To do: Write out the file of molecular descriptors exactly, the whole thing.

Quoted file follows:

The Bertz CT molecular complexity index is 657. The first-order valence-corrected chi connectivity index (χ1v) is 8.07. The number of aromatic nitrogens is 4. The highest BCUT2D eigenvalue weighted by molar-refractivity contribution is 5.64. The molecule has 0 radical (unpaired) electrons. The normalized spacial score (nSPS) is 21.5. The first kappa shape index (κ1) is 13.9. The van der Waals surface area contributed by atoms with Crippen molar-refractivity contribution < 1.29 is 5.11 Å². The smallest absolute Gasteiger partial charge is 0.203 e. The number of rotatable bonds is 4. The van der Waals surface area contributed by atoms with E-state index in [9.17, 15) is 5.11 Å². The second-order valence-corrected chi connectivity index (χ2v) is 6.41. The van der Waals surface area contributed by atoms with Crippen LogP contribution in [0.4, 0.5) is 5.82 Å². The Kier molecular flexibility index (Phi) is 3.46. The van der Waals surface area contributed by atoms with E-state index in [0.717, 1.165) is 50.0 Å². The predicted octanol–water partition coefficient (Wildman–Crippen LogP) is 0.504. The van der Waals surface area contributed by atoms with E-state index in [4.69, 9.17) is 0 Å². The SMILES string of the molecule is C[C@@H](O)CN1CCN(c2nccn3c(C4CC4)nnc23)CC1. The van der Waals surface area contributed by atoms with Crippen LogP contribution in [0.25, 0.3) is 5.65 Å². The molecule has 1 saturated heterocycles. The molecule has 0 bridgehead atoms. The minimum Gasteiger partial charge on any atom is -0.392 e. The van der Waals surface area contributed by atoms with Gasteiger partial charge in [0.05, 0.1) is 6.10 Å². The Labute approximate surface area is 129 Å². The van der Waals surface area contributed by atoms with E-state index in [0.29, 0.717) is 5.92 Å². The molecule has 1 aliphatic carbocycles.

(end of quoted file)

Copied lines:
The Bertz CT molecular complexity index is 657. The first-order valence-corrected chi connectivity index (χ1v) is 8.07. The number of aromatic nitrogens is 4. The highest BCUT2D eigenvalue weighted by molar-refractivity contribution is 5.64. The molecule has 0 radical (unpaired) electrons. The normalized spacial score (nSPS) is 21.5. The first kappa shape index (κ1) is 13.9. The van der Waals surface area contributed by atoms with Crippen molar-refractivity contribution < 1.29 is 5.11 Å². The smallest absolute Gasteiger partial charge is 0.203 e. The number of rotatable bonds is 4. The van der Waals surface area contributed by atoms with E-state index in [9.17, 15) is 5.11 Å². The second-order valence-corrected chi connectivity index (χ2v) is 6.41. The van der Waals surface area contributed by atoms with Crippen LogP contribution in [0.4, 0.5) is 5.82 Å². The Kier molecular flexibility index (Phi) is 3.46. The van der Waals surface area contributed by atoms with E-state index in [0.717, 1.165) is 50.0 Å². The predicted octanol–water partition coefficient (Wildman–Crippen LogP) is 0.504. The van der Waals surface area contributed by atoms with E-state index in [4.69, 9.17) is 0 Å². The SMILES string of the molecule is C[C@@H](O)CN1CCN(c2nccn3c(C4CC4)nnc23)CC1. The van der Waals surface area contributed by atoms with Crippen LogP contribution in [0.25, 0.3) is 5.65 Å². The molecule has 1 saturated heterocycles. The molecule has 0 bridgehead atoms. The minimum Gasteiger partial charge on any atom is -0.392 e. The van der Waals surface area contributed by atoms with Gasteiger partial charge in [0.05, 0.1) is 6.10 Å². The Labute approximate surface area is 129 Å². The van der Waals surface area contributed by atoms with E-state index in [0.29, 0.717) is 5.92 Å². The molecule has 1 aliphatic carbocycles.